Well, first of all, that assumes the programs are all HD, which may not be the case. Even limiting it to HD, however, the maximum continuous data rate from a standard QAM with industry norm rate shaping is 18Mbps, so even with the highest bandwidth material, a 100M pipe can easily handle 5 MPEG-II HD videos at real time. Secondly, if one is trransfering h.264 content, which is usually the case for me, one may easily transfer six or even seven video streams in real time on a 100M pipe. Thirdly, it is not entirely necessary to transfer all of the streams in real time. The only one that needs to be transferred in real time is the one that is actually playing. It is not at all difficult to assign a priority to the streams, giving the one being viewed a higher priority and the others lower priority.

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So realistically, it couldn't support more than 2 or maybe if you are lucky 3 in real time. Now that plus the extra cpu time needed for both streams and the overhead of load balancing probably can't be handled reliably with the cpu.
Yes, it can. I've done it on a Series III. Load balancing, BTW, requires almost nothing of the CPU. Indeed, unless both tuners are active, the CPU loading is quite low, even with multiple streams transferring.

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Either way I haven't seen any indication of poor network performance.
I certainly have. The fact is, when transferring 720p MPEG-II material, neither the S3 nor especially the THD can keep up in real-time for a single stream, not even if both tuners are disabled. Although considerably faster, reportedly the Premier does not peg out the network interface when transferring an MPEG-II transport stream, either.

Last edited by lrhorer : 06-15-2012 at 02:16 PM.
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Old 06-15-2012, 01:55 PM   #13
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...........I certainly have. The fact is, when transferring 720p MPEG-II material, neither the S3 nor especially the THD can keep up in real-time for a single stream, not even if both tuners are disabled. Although considerably faster, reportedly the Premier does not peg out the network interface when transferring an MPEG-II transport stream, either.
When I had my S3/TiVoHD boxes they transferred any of my HD recordings in faster than realtime. Of course nowhere near as fast as Premiere to Premiere.
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Old 06-15-2012, 01:57 PM   #14
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No, but it is a reasonable assumption, and there certainly is no restriction at any hardware layer or any software layer below layer 5 that prevents multiple TCP connections. Indeed, it is possible to get the Tivo to allow multiple simultaneous video transfers. I've done it. It just isn't allowed by the application layer software in the UI.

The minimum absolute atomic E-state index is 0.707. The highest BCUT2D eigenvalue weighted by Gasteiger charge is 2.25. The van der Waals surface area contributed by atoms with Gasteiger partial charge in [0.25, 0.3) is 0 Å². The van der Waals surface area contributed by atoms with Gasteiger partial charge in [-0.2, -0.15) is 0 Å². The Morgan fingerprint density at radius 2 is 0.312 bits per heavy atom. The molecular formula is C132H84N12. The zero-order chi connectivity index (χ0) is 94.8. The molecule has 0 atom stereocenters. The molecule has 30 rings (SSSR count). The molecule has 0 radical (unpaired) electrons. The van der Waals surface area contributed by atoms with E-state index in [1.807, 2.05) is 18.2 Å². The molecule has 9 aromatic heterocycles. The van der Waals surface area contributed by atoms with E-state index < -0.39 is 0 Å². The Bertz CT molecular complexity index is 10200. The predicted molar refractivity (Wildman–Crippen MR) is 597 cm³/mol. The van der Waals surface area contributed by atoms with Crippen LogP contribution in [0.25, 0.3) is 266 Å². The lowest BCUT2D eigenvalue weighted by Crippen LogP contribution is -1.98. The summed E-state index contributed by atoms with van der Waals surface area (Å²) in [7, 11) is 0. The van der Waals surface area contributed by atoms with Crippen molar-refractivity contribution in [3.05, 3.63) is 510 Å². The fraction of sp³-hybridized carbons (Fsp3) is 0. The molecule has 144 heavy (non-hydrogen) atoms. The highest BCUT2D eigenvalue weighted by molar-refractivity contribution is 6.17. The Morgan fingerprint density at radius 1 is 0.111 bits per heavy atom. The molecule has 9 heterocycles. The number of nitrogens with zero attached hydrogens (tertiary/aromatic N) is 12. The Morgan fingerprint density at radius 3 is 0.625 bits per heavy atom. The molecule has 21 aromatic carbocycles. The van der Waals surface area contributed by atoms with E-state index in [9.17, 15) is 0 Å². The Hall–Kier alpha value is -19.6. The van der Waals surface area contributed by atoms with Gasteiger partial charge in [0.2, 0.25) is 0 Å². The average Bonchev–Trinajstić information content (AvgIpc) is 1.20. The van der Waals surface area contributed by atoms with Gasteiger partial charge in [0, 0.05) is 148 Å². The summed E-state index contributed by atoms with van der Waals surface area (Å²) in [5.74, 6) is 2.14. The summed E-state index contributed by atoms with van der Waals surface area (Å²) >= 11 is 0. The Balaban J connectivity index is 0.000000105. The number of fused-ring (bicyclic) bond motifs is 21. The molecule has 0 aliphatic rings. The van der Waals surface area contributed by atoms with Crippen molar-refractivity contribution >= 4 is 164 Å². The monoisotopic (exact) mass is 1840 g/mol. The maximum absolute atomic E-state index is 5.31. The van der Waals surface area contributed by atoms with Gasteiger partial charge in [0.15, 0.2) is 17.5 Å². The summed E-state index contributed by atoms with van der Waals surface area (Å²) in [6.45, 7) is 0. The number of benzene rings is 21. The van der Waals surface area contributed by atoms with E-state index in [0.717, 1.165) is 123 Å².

That isn't proof of poor network performance. It isn't really even an indication of it either. It is a feature that isn't supported.

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Then why doesn't every transfer peg out the network interface?
It seems to come pretty close as the effective interface is the 100Mbps. 80-90Mbps is pegged out.

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Then why have people reported throughputs of more than 100Mbps for some operations?
I have only seen one claim and it wasn't much over that. I doubt it was sustained and most likely a fluctuation based upon the measurement method (not controlled by the end user). According to Broadcom, the SoC (BCM7413) has dual Fast Ethernet (2x 100Mbps ports). http://www.broadcom.com/products/IPT...utions/BCM7413 On the Elite Tivo could have chosen to connect both into the 1Gbps switch and bonded the links together, but that wouldn't be an issue free implementation. I definitely don't blame them for not doing that.

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I find that hard to believe, although I do not have specific data. It's been quite a while since I did any hardware design. Even if an SoC capable of 1000M was not available, however, 1000M was certainly possible at design time using discrete components.
You are correct that they could have added a discrete card. I am sure there are PCI versions of them, but that isn't typical for this type of device. It also would have added significantly to cost. I agree it could have been done.